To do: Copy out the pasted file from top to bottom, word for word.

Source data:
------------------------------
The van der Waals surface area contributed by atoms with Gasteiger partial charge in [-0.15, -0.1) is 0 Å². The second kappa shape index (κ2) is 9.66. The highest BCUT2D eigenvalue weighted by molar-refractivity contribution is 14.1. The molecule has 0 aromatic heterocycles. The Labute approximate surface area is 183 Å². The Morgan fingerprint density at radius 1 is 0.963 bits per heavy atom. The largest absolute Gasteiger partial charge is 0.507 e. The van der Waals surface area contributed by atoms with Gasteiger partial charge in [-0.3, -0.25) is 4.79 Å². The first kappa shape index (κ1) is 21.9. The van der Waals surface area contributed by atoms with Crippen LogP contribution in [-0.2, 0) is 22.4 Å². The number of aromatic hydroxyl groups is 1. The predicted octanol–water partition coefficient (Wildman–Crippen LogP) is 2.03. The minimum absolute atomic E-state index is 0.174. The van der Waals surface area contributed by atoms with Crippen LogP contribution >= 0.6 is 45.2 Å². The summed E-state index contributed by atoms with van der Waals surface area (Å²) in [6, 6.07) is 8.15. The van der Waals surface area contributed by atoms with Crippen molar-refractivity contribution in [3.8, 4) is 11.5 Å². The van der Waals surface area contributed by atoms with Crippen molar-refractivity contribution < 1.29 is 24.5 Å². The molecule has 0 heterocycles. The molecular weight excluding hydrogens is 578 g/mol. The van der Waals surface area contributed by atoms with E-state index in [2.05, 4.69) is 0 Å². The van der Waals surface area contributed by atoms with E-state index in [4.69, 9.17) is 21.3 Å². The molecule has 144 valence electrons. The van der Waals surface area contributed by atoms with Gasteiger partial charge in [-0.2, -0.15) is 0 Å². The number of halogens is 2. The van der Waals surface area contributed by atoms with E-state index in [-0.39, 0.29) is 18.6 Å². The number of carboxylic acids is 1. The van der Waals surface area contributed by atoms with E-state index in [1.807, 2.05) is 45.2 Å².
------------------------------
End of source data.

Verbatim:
The van der Waals surface area contributed by atoms with Gasteiger partial charge in [-0.15, -0.1) is 0 Å². The second kappa shape index (κ2) is 9.66. The highest BCUT2D eigenvalue weighted by molar-refractivity contribution is 14.1. The molecule has 0 aromatic heterocycles. The Labute approximate surface area is 183 Å². The Morgan fingerprint density at radius 1 is 0.963 bits per heavy atom. The largest absolute Gasteiger partial charge is 0.507 e. The van der Waals surface area contributed by atoms with Gasteiger partial charge in [-0.3, -0.25) is 4.79 Å². The first kappa shape index (κ1) is 21.9. The van der Waals surface area contributed by atoms with Crippen LogP contribution in [-0.2, 0) is 22.4 Å². The number of aromatic hydroxyl groups is 1. The predicted octanol–water partition coefficient (Wildman–Crippen LogP) is 2.03. The minimum absolute atomic E-state index is 0.174. The van der Waals surface area contributed by atoms with Crippen LogP contribution >= 0.6 is 45.2 Å². The summed E-state index contributed by atoms with van der Waals surface area (Å²) in [6, 6.07) is 8.15. The van der Waals surface area contributed by atoms with Crippen molar-refractivity contribution in [3.8, 4) is 11.5 Å². The van der Waals surface area contributed by atoms with Crippen molar-refractivity contribution < 1.29 is 24.5 Å². The molecule has 0 heterocycles. The molecular weight excluding hydrogens is 578 g/mol. The van der Waals surface area contributed by atoms with E-state index in [2.05, 4.69) is 0 Å². The van der Waals surface area contributed by atoms with E-state index in [4.69, 9.17) is 21.3 Å². The molecule has 144 valence electrons. The van der Waals surface area contributed by atoms with Gasteiger partial charge in [-0.2, -0.15) is 0 Å². The number of halogens is 2. The van der Waals surface area contributed by atoms with E-state index in [-0.39, 0.29) is 18.6 Å². The number of carboxylic acids is 1. The van der Waals surface area contributed by atoms with E-state index in [1.807, 2.05) is 45.2 Å².